The forerunners of modern search dogs are popularly considered to be the dogs of the Monastery at the summit of the Great St Bernard Pass.
In the year 980, Bernard of Menthon built this Monastery and an Inn, as a refuge for travellers across the Pass.
The monks were frequently called to the assistance of travellers lost or avalanched, operating a rescue unit then, just as the people living in mountainous regions throughout the world are doing to this day.
Later as they began to accompany the monks on rescue missions, the dogs’ unerring sense of direction was recognised by the monks, who realised their value as guides in bad conditions. It is understandable that the dogs naturally graduated to indicating to the monks, the whereabouts of missing persons, even, as is claimed, to persons covered by snow. The dogs are reputed to have been responsible for saving the lives of many lost travellers and even avalanche victims.
However, whilst the St Bernards were probably the first dogs used in mountain rescue, they were not an influencing factor in the formation of search and rescue dogs as they are known today.
As far back as the first world war, dogs were trained for use by the Red Cross to locate injured personnel on the battlefield during lulls in the fighting. They were trained to ‘find’ by use of the air born scent from a human body.
There was a reported incident in the winter of 1937/38 during an avalanche search. A rescue team member’s dog accompanying the search, showed continued interest in one particular place, which had already been probed and eventually began to bark. After re-probing at this location, the victim was found alive. This incident lead to a Swiss Dog training expert to train four Alsatians to search for avalanche victims and these were then presented to the Swiss Army.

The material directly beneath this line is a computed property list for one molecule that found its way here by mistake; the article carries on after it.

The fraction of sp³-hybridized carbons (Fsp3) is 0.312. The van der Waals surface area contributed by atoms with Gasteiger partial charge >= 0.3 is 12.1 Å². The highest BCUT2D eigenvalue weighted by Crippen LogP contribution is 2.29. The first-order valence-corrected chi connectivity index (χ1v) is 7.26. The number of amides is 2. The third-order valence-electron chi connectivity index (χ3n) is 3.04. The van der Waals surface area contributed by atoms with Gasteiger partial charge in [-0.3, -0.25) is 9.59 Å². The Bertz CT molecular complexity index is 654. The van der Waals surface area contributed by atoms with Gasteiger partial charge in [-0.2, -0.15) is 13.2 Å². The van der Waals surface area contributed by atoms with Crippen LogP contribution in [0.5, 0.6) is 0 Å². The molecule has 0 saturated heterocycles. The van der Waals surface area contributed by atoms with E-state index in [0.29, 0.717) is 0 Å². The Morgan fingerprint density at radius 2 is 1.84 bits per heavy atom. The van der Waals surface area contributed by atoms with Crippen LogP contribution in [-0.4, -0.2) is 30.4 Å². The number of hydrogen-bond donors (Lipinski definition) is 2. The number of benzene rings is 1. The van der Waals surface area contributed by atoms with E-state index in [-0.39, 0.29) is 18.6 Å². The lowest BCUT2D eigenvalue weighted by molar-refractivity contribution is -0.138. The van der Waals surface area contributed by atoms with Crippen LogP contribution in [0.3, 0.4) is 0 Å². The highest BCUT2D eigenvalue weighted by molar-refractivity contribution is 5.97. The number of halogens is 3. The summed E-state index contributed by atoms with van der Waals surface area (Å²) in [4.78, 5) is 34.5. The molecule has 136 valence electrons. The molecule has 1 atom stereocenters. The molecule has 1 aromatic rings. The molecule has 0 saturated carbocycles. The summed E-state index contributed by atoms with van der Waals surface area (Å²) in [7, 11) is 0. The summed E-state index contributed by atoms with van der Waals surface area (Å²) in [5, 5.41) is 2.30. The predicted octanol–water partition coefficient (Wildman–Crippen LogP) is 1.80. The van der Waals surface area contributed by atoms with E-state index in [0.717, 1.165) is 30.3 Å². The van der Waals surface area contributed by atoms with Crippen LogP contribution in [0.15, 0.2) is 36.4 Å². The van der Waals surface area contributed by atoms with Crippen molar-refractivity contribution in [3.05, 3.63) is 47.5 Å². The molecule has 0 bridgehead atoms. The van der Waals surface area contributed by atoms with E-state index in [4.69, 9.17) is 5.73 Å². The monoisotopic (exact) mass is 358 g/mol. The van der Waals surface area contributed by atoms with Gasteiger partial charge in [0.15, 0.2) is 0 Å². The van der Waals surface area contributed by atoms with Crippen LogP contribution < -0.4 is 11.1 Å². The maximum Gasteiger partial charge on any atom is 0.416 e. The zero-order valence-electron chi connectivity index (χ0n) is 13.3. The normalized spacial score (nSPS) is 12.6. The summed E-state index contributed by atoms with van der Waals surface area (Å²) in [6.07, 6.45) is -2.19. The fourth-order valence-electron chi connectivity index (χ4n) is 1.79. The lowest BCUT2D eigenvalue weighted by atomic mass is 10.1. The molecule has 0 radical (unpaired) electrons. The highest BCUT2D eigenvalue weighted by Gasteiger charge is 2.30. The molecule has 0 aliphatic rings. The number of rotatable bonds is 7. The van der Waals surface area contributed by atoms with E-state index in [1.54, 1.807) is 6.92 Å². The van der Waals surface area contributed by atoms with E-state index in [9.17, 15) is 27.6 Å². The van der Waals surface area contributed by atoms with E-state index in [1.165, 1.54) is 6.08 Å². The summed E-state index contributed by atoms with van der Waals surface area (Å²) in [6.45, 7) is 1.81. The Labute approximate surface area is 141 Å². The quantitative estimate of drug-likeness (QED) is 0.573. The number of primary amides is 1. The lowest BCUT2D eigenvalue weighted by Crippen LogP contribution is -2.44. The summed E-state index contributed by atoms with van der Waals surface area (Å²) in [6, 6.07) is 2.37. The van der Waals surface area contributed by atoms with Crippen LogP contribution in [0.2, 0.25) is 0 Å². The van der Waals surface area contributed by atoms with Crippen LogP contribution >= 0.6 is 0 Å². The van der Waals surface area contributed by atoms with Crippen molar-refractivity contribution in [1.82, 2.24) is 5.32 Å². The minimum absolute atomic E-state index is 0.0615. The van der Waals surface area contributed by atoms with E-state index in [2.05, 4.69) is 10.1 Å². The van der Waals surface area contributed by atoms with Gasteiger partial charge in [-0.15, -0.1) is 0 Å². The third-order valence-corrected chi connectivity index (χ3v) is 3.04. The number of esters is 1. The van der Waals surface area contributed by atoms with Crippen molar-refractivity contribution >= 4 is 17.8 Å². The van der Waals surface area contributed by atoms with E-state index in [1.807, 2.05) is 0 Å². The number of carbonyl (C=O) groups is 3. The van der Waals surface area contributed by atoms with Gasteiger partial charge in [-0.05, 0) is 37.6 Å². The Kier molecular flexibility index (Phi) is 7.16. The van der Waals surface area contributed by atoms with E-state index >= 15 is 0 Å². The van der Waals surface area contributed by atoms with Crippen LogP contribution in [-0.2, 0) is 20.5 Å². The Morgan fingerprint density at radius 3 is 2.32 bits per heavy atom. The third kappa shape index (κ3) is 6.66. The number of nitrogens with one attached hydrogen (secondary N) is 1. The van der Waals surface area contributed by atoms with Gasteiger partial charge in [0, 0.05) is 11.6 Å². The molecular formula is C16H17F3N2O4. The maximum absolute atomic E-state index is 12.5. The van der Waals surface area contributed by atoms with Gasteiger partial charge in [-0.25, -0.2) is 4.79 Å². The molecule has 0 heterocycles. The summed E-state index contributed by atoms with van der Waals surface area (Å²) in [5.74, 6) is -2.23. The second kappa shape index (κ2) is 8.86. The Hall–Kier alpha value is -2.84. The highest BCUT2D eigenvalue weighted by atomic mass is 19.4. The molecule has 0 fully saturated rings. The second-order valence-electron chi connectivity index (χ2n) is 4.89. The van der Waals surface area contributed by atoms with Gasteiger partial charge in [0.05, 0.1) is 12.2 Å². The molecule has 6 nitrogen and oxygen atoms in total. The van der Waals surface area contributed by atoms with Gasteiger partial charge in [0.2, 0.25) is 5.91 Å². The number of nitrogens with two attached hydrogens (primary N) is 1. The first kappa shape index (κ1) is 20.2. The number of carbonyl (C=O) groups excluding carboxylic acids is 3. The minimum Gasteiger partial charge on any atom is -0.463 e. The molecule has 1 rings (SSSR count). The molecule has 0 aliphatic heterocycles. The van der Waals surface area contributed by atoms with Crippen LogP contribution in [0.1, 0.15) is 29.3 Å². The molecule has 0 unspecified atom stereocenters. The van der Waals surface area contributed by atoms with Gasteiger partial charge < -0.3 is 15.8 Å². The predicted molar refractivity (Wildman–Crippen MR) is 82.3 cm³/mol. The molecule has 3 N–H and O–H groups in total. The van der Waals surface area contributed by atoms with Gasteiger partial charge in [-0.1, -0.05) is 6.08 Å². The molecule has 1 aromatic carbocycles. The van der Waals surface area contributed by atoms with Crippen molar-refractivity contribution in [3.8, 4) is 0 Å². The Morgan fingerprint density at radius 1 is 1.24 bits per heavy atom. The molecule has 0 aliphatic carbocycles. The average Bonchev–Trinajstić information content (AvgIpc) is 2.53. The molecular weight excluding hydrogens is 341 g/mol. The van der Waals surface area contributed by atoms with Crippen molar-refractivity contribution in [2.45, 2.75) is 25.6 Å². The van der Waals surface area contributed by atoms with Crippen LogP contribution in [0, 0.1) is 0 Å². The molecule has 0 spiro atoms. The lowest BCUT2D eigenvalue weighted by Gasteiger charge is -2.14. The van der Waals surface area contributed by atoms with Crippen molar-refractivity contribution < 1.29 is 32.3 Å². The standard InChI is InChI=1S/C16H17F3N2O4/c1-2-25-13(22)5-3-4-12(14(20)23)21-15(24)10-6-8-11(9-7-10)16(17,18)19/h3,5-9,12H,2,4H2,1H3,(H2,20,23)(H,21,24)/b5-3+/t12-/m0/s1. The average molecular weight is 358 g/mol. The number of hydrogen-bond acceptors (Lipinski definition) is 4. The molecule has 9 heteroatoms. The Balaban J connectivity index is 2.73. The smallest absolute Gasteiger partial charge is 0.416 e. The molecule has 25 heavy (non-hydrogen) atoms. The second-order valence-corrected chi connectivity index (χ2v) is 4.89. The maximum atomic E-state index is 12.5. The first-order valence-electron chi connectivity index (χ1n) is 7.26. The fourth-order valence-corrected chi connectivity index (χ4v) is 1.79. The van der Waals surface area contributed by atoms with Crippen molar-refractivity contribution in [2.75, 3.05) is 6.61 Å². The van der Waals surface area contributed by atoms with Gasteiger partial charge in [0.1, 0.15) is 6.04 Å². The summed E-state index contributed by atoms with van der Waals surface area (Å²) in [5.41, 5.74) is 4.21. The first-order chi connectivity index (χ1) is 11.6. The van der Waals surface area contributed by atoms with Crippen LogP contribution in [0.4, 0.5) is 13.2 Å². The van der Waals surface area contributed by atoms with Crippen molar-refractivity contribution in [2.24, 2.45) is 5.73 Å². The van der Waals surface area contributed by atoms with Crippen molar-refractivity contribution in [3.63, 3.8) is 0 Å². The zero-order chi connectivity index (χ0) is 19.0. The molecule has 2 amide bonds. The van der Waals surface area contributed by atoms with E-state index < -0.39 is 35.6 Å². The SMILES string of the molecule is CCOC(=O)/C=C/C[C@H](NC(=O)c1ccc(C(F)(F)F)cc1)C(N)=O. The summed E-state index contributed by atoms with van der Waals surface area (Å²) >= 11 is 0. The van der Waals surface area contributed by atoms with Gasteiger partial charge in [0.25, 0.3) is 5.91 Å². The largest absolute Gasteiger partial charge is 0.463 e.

During the London blitz dogs were used with great success to locate victims buried in buildings, again by the use of air born scent.
After the war, the Swiss Alpine Club, reviewed its normal method for finding the victims of avalanches, which involves a system of inserting a rod into the snow in the hope of feeling it strike a body. This ‘probing’ is done by a strictly disciplined line-out of personnel inserting the probes at pre-determined intervals. It is a very slow method and whilst being very thorough gives a very limited chance of finding the victim alive. They considered the previous success of dogs in the rescue role, and decided to train dogs for avalanche work for their own rescue network. This met with continued success and avalanche dog training centres have become widespread throughout the Alps.